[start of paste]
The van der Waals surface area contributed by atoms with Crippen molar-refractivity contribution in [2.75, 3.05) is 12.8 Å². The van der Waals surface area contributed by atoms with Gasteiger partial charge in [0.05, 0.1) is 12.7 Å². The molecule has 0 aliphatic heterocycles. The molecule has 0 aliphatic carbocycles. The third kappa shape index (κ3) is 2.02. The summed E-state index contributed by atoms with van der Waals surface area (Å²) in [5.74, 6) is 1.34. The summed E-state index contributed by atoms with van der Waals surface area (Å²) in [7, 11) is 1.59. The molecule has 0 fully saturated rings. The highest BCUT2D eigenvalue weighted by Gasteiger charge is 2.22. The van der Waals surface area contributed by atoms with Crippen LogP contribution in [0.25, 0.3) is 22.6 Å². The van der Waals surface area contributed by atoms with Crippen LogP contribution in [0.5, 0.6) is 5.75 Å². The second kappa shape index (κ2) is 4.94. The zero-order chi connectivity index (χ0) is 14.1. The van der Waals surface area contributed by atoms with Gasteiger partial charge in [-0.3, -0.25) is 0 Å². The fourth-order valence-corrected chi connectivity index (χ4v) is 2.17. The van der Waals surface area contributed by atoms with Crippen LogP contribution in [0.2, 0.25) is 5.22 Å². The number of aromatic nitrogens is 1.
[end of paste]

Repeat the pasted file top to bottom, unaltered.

The van der Waals surface area contributed by atoms with Crippen molar-refractivity contribution in [2.75, 3.05) is 12.8 Å². The van der Waals surface area contributed by atoms with Gasteiger partial charge in [0.05, 0.1) is 12.7 Å². The molecule has 0 aliphatic heterocycles. The molecule has 0 aliphatic carbocycles. The third kappa shape index (κ3) is 2.02. The summed E-state index contributed by atoms with van der Waals surface area (Å²) in [5.74, 6) is 1.34. The summed E-state index contributed by atoms with van der Waals surface area (Å²) in [7, 11) is 1.59. The molecule has 0 fully saturated rings. The highest BCUT2D eigenvalue weighted by Gasteiger charge is 2.22. The van der Waals surface area contributed by atoms with Crippen LogP contribution in [0.25, 0.3) is 22.6 Å². The van der Waals surface area contributed by atoms with Crippen LogP contribution in [0.5, 0.6) is 5.75 Å². The second kappa shape index (κ2) is 4.94. The zero-order chi connectivity index (χ0) is 14.1. The van der Waals surface area contributed by atoms with Gasteiger partial charge in [-0.3, -0.25) is 0 Å². The fourth-order valence-corrected chi connectivity index (χ4v) is 2.17. The van der Waals surface area contributed by atoms with Crippen LogP contribution in [0.2, 0.25) is 5.22 Å². The number of aromatic nitrogens is 1.